[erlang-questions] ssl_closed not always received
Mon Apr 11 18:43:01 CEST 2016
On 2016/4/11 17:52, Loïc Hoguin wrote:
> On 04/11/2016 11:43 AM, Khitai Pang wrote:
>> On 2016/4/11 17:24, Loïc Hoguin wrote:
>>> On 04/11/2016 10:23 AM, Roger Lipscombe wrote:
>>>> On 10 April 2016 at 22:34, Khitai Pang <khitai.pang@REDACTED>
>>>>> How to make sure that the server process always get ssl_closed
>>>>> when the
>>>>> client process on a remote host quits?
>>>> In the general case, you *can't*. This is due to the vagaries of TCP.
>>>> To close a socket, the client will send a FIN packet to the server. If
>>>> the network connection is lost (consider simply unplugging the cable),
>>>> then the FIN will *never* arrive. If you need to know when the client
>>>> has gone away, either implement some kind of application-level
>>>> keepalive or enable TCP keepalive.
>>> You need a bi-directional ping mechanism at the application level. TCP
>>> keepalive is not always enough.
>> How about this? The client sends a heartbeat message to the server
>> every 2 minutes and the server replies with a heartbeat ack. The server
>> deems the connection as lost if no heartbeat received in 2 minutes and
>> the client deems the connection as lost if heartbeat ask is not received
>> in 2 minutes. This sounds like uni-directional to me but would it
> All that matters is that both endpoints send a ping message. It can be
> sent as a response.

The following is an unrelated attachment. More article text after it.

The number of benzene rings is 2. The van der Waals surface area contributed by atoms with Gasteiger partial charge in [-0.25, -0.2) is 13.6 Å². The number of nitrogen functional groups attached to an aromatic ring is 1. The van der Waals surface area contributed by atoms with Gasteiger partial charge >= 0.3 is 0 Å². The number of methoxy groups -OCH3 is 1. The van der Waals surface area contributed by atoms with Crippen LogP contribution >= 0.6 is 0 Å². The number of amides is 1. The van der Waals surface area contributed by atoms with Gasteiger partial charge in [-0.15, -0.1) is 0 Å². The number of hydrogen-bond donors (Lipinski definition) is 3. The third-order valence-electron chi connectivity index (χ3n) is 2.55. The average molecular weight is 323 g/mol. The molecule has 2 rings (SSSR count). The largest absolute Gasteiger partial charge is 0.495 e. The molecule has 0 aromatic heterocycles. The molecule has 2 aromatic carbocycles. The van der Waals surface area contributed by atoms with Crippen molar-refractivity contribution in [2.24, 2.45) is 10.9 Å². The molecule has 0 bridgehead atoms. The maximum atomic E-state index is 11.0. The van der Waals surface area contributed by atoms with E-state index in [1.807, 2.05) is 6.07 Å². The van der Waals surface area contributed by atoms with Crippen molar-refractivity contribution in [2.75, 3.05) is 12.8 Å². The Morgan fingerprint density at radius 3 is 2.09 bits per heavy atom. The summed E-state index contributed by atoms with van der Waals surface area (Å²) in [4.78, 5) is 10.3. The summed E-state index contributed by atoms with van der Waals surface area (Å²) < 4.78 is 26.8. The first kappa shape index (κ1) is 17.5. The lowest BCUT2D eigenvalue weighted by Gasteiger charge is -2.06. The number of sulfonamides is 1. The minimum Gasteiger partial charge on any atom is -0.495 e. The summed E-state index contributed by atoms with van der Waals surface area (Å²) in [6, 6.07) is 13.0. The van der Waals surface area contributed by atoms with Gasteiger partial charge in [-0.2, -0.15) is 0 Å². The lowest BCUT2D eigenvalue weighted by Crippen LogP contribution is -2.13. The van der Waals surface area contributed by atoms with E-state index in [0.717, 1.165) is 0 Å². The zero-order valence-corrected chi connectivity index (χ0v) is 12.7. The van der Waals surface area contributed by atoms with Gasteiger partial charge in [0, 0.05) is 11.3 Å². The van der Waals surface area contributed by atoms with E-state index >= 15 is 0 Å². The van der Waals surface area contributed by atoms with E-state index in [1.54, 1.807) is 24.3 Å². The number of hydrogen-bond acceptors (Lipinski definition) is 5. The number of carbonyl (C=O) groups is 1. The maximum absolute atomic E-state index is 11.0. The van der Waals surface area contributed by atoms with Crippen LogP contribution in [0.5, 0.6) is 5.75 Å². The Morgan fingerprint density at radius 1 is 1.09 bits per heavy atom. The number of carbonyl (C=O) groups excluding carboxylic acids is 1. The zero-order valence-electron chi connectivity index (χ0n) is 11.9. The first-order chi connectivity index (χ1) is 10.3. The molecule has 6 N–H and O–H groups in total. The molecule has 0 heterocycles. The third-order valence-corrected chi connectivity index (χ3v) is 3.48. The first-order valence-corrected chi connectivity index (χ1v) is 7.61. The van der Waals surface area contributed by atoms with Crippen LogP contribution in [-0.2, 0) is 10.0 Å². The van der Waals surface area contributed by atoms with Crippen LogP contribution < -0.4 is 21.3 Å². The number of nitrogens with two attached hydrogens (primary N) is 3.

> One important point is that the client and server agree on timeouts
> (this can be part of the protocol handshake or explicitly defined in
> the implementation, they just need to agree on it). Note that there's
> two timeouts: one for the client, and one for the server. They don't
> have to match.
By non-matching timeouts on client an server do you mean that we should
give some grace time to the client? e.g. the client sends a message
every 5 minutes but the server deems the connection as lost if no
message is received in 6 minutes?
> Using the client for sending pings (and the server just replies to
> pongs) scales better because the server only needs to keep track of
> one timeout (how long since last client message-- doesn't have to be
> an explicit ping) instead of two (the previous one + a timeout for
> sending pings). When you have one server for thousands of clients,
> it's usually better to offload processing to the clients.
> So tl;dr yes, you got it right.
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